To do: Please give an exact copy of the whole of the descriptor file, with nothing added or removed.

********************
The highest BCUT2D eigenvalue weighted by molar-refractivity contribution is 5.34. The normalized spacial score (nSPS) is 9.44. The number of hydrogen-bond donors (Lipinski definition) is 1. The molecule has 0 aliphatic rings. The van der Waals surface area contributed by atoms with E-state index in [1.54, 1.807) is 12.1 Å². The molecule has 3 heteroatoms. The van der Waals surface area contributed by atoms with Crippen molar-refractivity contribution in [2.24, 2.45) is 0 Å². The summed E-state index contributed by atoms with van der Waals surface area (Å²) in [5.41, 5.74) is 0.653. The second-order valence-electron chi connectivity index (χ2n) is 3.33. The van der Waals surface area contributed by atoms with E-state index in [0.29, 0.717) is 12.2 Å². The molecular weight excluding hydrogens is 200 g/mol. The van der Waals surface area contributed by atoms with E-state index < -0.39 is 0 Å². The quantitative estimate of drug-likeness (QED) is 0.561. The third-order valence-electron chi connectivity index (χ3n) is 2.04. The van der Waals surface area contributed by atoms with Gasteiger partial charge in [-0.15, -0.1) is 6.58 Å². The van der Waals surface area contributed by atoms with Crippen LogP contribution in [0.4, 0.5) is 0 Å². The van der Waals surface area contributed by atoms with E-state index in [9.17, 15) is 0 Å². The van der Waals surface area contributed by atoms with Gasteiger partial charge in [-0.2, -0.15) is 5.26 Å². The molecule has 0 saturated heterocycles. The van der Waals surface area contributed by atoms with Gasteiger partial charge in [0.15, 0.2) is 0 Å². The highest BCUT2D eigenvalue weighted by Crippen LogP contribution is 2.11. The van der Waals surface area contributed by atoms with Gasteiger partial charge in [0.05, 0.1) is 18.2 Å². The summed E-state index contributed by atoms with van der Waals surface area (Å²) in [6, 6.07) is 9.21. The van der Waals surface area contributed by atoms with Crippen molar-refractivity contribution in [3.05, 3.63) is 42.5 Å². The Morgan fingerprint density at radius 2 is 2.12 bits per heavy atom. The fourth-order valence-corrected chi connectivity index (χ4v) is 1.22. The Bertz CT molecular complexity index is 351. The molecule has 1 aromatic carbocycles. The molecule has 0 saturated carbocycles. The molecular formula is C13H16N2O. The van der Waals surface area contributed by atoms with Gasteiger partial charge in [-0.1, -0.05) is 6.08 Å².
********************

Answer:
The highest BCUT2D eigenvalue weighted by molar-refractivity contribution is 5.34. The normalized spacial score (nSPS) is 9.44. The number of hydrogen-bond donors (Lipinski definition) is 1. The molecule has 0 aliphatic rings. The van der Waals surface area contributed by atoms with E-state index in [1.54, 1.807) is 12.1 Å². The molecule has 3 heteroatoms. The van der Waals surface area contributed by atoms with Crippen molar-refractivity contribution in [2.24, 2.45) is 0 Å². The summed E-state index contributed by atoms with van der Waals surface area (Å²) in [5.41, 5.74) is 0.653. The second-order valence-electron chi connectivity index (χ2n) is 3.33. The van der Waals surface area contributed by atoms with E-state index in [0.29, 0.717) is 12.2 Å². The molecular weight excluding hydrogens is 200 g/mol. The van der Waals surface area contributed by atoms with E-state index < -0.39 is 0 Å². The quantitative estimate of drug-likeness (QED) is 0.561. The third-order valence-electron chi connectivity index (χ3n) is 2.04. The van der Waals surface area contributed by atoms with Gasteiger partial charge in [-0.15, -0.1) is 6.58 Å². The van der Waals surface area contributed by atoms with Crippen LogP contribution in [0.4, 0.5) is 0 Å². The van der Waals surface area contributed by atoms with E-state index in [9.17, 15) is 0 Å². The van der Waals surface area contributed by atoms with Gasteiger partial charge in [-0.2, -0.15) is 5.26 Å². The molecule has 0 saturated heterocycles. The van der Waals surface area contributed by atoms with Gasteiger partial charge in [0.15, 0.2) is 0 Å². The highest BCUT2D eigenvalue weighted by Crippen LogP contribution is 2.11. The van der Waals surface area contributed by atoms with Gasteiger partial charge in [0.05, 0.1) is 18.2 Å². The summed E-state index contributed by atoms with van der Waals surface area (Å²) in [6, 6.07) is 9.21. The van der Waals surface area contributed by atoms with Crippen molar-refractivity contribution in [3.05, 3.63) is 42.5 Å². The Morgan fingerprint density at radius 2 is 2.12 bits per heavy atom. The fourth-order valence-corrected chi connectivity index (χ4v) is 1.22. The Bertz CT molecular complexity index is 351. The molecule has 1 aromatic carbocycles. The molecule has 0 saturated carbocycles. The molecular formula is C13H16N2O. The van der Waals surface area contributed by atoms with Gasteiger partial charge in [-0.1, -0.05) is 6.08 Å².